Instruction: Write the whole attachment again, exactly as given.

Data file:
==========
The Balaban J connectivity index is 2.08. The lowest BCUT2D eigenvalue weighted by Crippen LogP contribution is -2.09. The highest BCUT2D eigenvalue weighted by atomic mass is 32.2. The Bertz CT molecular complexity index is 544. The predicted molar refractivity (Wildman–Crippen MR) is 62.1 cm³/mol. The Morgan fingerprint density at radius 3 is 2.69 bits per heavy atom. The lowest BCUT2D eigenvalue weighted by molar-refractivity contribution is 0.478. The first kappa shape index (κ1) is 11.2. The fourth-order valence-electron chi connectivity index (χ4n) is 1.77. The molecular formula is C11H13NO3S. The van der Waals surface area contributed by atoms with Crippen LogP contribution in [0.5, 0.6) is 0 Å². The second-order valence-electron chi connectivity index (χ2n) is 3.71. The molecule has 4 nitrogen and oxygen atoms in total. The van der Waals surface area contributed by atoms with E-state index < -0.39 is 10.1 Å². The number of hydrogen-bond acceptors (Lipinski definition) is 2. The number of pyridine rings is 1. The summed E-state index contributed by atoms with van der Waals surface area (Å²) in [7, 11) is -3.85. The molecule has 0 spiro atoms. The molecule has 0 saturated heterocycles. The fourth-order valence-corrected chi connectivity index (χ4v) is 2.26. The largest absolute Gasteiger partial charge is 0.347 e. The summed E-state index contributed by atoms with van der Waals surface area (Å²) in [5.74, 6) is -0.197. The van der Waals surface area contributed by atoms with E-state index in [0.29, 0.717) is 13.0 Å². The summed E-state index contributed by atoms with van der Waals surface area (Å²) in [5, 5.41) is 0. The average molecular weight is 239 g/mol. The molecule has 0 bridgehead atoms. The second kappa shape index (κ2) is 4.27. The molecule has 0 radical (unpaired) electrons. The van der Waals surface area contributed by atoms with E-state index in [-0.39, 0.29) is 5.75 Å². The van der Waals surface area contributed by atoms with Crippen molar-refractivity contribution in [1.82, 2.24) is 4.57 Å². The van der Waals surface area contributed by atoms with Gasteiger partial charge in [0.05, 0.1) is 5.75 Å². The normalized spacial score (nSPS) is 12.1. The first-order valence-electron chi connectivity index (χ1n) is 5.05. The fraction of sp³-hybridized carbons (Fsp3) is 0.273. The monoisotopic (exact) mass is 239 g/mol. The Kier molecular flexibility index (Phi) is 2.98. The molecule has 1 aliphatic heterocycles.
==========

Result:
The Balaban J connectivity index is 2.08. The lowest BCUT2D eigenvalue weighted by Crippen LogP contribution is -2.09. The highest BCUT2D eigenvalue weighted by atomic mass is 32.2. The Bertz CT molecular complexity index is 544. The predicted molar refractivity (Wildman–Crippen MR) is 62.1 cm³/mol. The Morgan fingerprint density at radius 3 is 2.69 bits per heavy atom. The lowest BCUT2D eigenvalue weighted by molar-refractivity contribution is 0.478. The first kappa shape index (κ1) is 11.2. The fourth-order valence-electron chi connectivity index (χ4n) is 1.77. The molecular formula is C11H13NO3S. The van der Waals surface area contributed by atoms with Crippen LogP contribution in [0.5, 0.6) is 0 Å². The second-order valence-electron chi connectivity index (χ2n) is 3.71. The molecule has 4 nitrogen and oxygen atoms in total. The van der Waals surface area contributed by atoms with E-state index < -0.39 is 10.1 Å². The number of hydrogen-bond acceptors (Lipinski definition) is 2. The number of pyridine rings is 1. The summed E-state index contributed by atoms with van der Waals surface area (Å²) in [7, 11) is -3.85. The molecule has 0 spiro atoms. The molecule has 0 saturated heterocycles. The fourth-order valence-corrected chi connectivity index (χ4v) is 2.26. The largest absolute Gasteiger partial charge is 0.347 e. The summed E-state index contributed by atoms with van der Waals surface area (Å²) in [5.74, 6) is -0.197. The van der Waals surface area contributed by atoms with E-state index in [0.29, 0.717) is 13.0 Å². The summed E-state index contributed by atoms with van der Waals surface area (Å²) in [5, 5.41) is 0. The average molecular weight is 239 g/mol. The molecule has 0 bridgehead atoms. The second kappa shape index (κ2) is 4.27. The molecule has 0 radical (unpaired) electrons. The van der Waals surface area contributed by atoms with E-state index in [-0.39, 0.29) is 5.75 Å². The van der Waals surface area contributed by atoms with Crippen molar-refractivity contribution in [1.82, 2.24) is 4.57 Å². The van der Waals surface area contributed by atoms with Gasteiger partial charge in [0.05, 0.1) is 5.75 Å². The normalized spacial score (nSPS) is 12.1. The first-order valence-electron chi connectivity index (χ1n) is 5.05. The fraction of sp³-hybridized carbons (Fsp3) is 0.273. The monoisotopic (exact) mass is 239 g/mol. The Kier molecular flexibility index (Phi) is 2.98. The molecule has 1 aliphatic heterocycles.